Friday, December 14, 2012

Living Joseph's Lessons in Waterville: Parashat Miketz

            Last night was one of the most significant and humbling experiences in my rabbinate. Four generations of Beth Israel congregants and Colby students went to the Mid-Maine Homeless Shelter for a hanukkah concert and mini party. The most important preparation I did with the Hebrew school students was not memorizing every word of Ma Otzur (Rock of Ages) or learning the appropriate way to light a menorah. It was guiding the several conversations we had about what to expect at the shelter. In the weeks leading up to our program, parents and I needed to field many important and frank questions: "What will they look like?" "Do they dress like us?", "How will they act?" "Should we be scared?", "Why are they homeless?" These discussions, I believe, were some of the most crucial in preparing them for Jewish adulthood. The conclusion that we came to together was that this: the greatest gifts that we can give to those in need are to act normally, be kind and attentive, and afford dignity to everyone we encounter, especially when others fail to do so.
          In parashat miketz, Joseph also encounters a world he does not know well, but succeeds in bringing light, understanding, and comfort to Pharaoh.  The Torah and our greatest commentators provide us with several hints as to why Joseph succeeds in bringing peace to Pharaoh when the greatest magicians in Egypt fail.  In Genesis 41:11, the cup bearer tells Pharaoh why Joseph was such a renowned and respected interpreter in prison: Joseph provided an interpretation that was specific and related to each individual dream.  Joseph did not come in with preconceived notions of what each dream would be, or use the same tired tools to explain each dream in a generic fashion.  He encountered each individual anew and without prejudice.  With the help of God, a clear mind, and good listening skills, he could provide true peace to those who struggled with spiritual pain.
         This theme is repeated in Genesis 41:15 when Pharaoh pulls Joseph out of jail to interpret his dream:

15. And Pharaoh said to Joseph, "I have dreamed a dream, and there is no interpreter for it, but I have heard it said of you [that] you understand a dream, to interpret it."

This is how Rashi interprets this verse:
טו. וַיֹּאמֶר פַּרְעֹה אֶל יוֹסֵף חֲלוֹם חָלַמְתִּי וּפֹתֵר אֵין אֹתוֹ וַאֲנִי שָׁמַעְתִּי עָלֶיךָ לֵאמֹר תִּשְׁמַע חֲלוֹם לִפְתֹּר אֹתוֹ:
you understand a dream, to interpret it: Heb. תִּשְׁמַע. You listen to and understand a dream, to interpret it.תשמע חלום לפתור אותו: תאזין ותבין חלום 

The Hebrew word tishma is often mistranslated into English as "you understand," but in fact means, "you listen."  Whether it was due to hubris, fear, or lack of practice, the Egyptian magicians failed to listen.  Certainly God's help and Joseph's talent played a part in his success, but the most important factor in Joseph's ability to help was his commitment to listening.  Not magic, not preconceived notions of what ailed others, not a false certainty about how to help.  It was Joseph's listening that distinguished him and made him useful to others.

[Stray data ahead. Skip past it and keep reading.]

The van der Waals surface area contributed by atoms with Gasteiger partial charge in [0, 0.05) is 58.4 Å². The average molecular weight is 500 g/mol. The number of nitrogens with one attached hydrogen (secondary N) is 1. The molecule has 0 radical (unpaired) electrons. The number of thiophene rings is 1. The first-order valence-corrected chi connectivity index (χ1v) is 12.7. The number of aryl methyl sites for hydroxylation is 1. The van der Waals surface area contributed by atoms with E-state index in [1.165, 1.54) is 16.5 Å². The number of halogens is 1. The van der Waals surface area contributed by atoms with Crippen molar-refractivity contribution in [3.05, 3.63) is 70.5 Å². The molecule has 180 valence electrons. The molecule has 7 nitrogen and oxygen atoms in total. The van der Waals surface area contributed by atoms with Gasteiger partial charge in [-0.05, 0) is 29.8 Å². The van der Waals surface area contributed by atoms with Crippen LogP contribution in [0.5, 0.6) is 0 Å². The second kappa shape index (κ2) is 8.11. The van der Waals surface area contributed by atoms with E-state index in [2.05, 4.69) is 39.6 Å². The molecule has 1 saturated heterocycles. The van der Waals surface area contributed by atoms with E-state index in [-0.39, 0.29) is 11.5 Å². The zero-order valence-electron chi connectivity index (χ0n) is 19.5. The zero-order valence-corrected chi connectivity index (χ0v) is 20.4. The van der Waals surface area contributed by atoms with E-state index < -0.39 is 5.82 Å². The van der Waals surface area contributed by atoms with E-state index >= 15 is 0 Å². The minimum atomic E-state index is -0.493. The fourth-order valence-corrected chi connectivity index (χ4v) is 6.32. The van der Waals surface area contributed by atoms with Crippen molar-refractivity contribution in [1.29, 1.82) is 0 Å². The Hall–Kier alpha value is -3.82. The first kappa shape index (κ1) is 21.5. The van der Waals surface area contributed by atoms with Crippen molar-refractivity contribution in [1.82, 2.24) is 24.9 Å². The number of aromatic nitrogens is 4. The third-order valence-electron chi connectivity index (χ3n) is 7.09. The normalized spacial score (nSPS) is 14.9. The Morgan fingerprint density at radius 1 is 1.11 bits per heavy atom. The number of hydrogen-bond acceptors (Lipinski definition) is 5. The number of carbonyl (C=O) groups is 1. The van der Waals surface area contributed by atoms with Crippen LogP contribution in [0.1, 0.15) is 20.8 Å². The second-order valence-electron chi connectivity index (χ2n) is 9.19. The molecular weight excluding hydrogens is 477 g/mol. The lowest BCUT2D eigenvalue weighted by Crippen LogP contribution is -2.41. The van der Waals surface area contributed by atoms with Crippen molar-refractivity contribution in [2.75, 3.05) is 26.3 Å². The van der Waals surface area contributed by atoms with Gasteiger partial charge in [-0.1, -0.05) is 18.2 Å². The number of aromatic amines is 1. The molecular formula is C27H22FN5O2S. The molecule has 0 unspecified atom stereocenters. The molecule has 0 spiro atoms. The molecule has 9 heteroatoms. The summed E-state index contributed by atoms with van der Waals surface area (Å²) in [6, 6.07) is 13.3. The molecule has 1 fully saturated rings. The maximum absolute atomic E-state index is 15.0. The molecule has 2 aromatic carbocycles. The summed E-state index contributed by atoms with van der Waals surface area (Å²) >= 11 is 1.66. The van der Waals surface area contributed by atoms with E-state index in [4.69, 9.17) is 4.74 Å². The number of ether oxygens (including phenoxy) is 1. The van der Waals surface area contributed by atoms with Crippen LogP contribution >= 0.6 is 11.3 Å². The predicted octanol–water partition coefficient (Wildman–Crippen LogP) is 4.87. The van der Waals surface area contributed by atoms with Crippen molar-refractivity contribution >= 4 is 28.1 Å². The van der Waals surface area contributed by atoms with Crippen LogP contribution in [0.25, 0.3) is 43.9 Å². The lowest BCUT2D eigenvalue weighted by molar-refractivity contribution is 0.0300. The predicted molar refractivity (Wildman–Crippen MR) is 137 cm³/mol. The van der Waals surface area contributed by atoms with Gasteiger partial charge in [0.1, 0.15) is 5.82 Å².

Finally, the Kli Yakar gives us some powerful and unique insight into Joseph's success.  In Genesis 41:8, if we read the verse carefully, it tells us something significant about the magicians.  It says that they did not interpret the dream for pharaoh. According to the Kli Yakar, they did know what the dream meant, but, "they did not want to deliver this bad news.  That is why it says "for pharaoh" -- they did not share the truth with him, but they did with each other."  The magicians were not willing to be real and honest with pharaoh because they perceived him as "other" and someone to fear.  They delivered niceties and false versions of themselves instead of interacting with him as a real person in spiritual distress.  Even though Joseph was a lowly Hebrew prisoner, or maybe even because of it, he chose to treat Pharaoh like any other man struggling with nightmares.  He brought the wisdom and direction of God to their encounter, and delivered the message with courage and clarity.  Joseph afforded Pharaoh true dignity by presenting an honest, truthful, and authentic version of himself.
        The greatest moments last night did not occur while we were singing mi yimalel, or dancing to sivivon, or passing out doughnuts.  They transpired when the presentation was over and all of the Beth Israel Hebrew school kids, their parents, and a couple of Colby students got down on the floor to play dreidel with the kids at the homeless shelter. They happened during the spontaneous conversations that we had with the families about the meaning of hanukkah, what life was like at the shelter, and listening to their stories.  What truly brought light to that night was a group of folks in Waterville being real with one another, and sharing a few moments of authentic, natural joy.

This Hanukkah let us remember the legacy of our father Joseph, and the wise words of A.D. Gordon, "There will never be a victory of light over darkness as long as we don't express the simple truth. We cannot fight the darkness. Rather it is incumbent upon us to increase the light." 

Chag Sameach.